Following Russia's June 15 veto
of a UN Security Council draft resolution that would have extended temporarily the mandate of the UN Observer Mission in Georgia (UNOMIG), Abkhaz President Sergei Bagapsh told
a June 16 meeting of the republic's Security Council that Abkhazia will try to establish "alternative contacts" with the UN.
Bagapsh said that Abkhazia was in favor of extending UNOMIG's mandate, but considered the wording of the draft resolution unacceptable. The document referred explicitly to an earlier UN Security Council resolution (1808) affirming support for Georgia's territorial integrity.
It was that wording that Russia adduced as its rationale for vetoing the extension of UNOMIG's mandate. But in a statement carried on June 17 by Caucasus Press, the other four countries that (together with Russia) constitute the Friends of the UN Secretary-General for Georgia group Britain, France, Germany, and the United States) pointed out that Russia did not veto two earlier UN Security Council resolutions that referred to Security Council Resolution 1808.
Also on June 16, Abkhaz Foreign Minister Sergei Shamba met in Sukhumi with UNOMIG deputy head Joseph Stefanidis to discuss the process of winding up UNOMIG's operations. That process, which began on June 16, could last between three and six months, Shamba said
Shamba thanked Stefanidis for UNOMIG's work over the past 16 years, noting that its members served as a "buffer" to preclude "provocations" by Georgia. By contrast, the Russian daily "Vremya novostei
" on June 17 quoted an unnamed Russian Defense Ministry official as downplaying UNOMIG's stabilizing role. He predicted that the withdrawal of the mission will not have a negative impact on the region.
Shamba also recalled that four UNOMIG members were killed in the fall of 2001 when their helicopter was shot down in the Kodori Gorge. Shamba laid the blame for that still-unclarified incident squarely on Georgia.
Shamba dismissed as "illusions" Georgian hopes that European Union observers will automatically be deployed to Abkhazia to take over from UNOMIG. The September 2008 addenda to the EU-mediated cease-fire agreement signed between Russia and Georgia one month earlier envisaged the deployment in Georgia of a 200-person EU monitoring mission, but the leaders of Abkhazia and South Ossetia have consistently warned that they will not allow those EU monitors to enter their territory.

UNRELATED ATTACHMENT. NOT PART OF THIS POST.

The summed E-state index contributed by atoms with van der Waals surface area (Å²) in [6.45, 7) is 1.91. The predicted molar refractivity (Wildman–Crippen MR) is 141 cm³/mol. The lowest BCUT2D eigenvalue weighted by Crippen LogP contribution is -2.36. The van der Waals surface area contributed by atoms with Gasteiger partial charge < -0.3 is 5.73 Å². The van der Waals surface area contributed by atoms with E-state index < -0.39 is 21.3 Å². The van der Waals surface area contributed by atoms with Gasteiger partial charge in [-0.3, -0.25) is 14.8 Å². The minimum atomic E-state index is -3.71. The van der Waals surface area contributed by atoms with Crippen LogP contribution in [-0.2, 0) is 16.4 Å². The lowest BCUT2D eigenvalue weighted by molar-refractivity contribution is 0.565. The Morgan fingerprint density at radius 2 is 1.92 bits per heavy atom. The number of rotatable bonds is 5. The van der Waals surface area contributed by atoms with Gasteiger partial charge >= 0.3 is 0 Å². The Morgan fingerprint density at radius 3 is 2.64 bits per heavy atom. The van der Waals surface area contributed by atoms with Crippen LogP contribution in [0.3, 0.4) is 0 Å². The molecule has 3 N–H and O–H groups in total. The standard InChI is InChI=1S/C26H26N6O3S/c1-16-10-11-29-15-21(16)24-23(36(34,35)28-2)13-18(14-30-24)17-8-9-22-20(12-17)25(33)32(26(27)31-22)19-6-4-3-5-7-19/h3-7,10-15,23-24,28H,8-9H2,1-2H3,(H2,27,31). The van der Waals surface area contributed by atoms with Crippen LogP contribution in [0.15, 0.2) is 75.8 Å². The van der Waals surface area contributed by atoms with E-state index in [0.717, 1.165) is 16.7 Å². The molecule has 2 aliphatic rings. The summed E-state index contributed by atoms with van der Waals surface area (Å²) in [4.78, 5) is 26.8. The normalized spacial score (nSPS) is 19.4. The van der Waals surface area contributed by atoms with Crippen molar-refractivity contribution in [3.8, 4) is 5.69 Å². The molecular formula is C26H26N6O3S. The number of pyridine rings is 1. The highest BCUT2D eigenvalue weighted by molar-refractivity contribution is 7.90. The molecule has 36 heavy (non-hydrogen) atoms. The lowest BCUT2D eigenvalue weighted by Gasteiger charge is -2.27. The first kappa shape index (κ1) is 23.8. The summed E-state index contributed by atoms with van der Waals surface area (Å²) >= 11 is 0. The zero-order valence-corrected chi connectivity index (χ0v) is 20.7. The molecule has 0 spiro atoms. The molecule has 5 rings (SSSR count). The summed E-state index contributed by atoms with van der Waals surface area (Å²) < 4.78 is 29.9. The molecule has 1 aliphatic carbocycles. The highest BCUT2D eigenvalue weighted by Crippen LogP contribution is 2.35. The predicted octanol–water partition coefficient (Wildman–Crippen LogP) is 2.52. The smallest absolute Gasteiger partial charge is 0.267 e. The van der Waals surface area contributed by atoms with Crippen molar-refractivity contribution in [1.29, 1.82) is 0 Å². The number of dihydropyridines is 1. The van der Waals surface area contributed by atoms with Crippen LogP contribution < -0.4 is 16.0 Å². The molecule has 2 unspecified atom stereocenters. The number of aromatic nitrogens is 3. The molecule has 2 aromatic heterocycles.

Shamba reiterated on June 16 that in light of the EU's affirmation that it will never recognize Abkhazia as an independent state and its pressure on those countries that are considering doing so, the Abkhaz leadership will never agree to the presence of EU observers on Abkhaz territory. "Our border with Georgia is firmly sealed, and no EU observer will ever enter our territory contrary to our wishes," apsny.ru quoted him as saying.
"Vremya novostei" on June 17 quoted a Russian Foreign Ministry statement as describing the EU monitoring mission as a "serious deterrent," and as expressing readiness to intensify cooperation with its members with the aim of preventing "incidents."
Shamba told journalists after his talks with Stefanidis that he will travel to Moscow next week to discuss whether Abkhazia should continue to participate in the Geneva talks on optimum security arrangements. The next round of those talks, which are mediated jointly by Russia, the United States, the EU, and the UN, is provisionally scheduled for July 1.
In Tbilisi, Shota Malashkhia, who heads the Georgian parliament Temporary Commission for the restoration of Georgia's territorial integrity, said
on June 17 that the UN statutes provide for overriding the Russian veto, which Georgia will try to do.
Meanwhile, the chief of the Russian armed forces General Staff, Colonel General Nikolai Makarov, told RIA Novosti
on June 17 that Russia will station at its military bases in both Abkhazia and South Ossetia fewer than the 3,700 servicemen initially planned. He did not, however, specify the precise number of troops that will serve in each republic.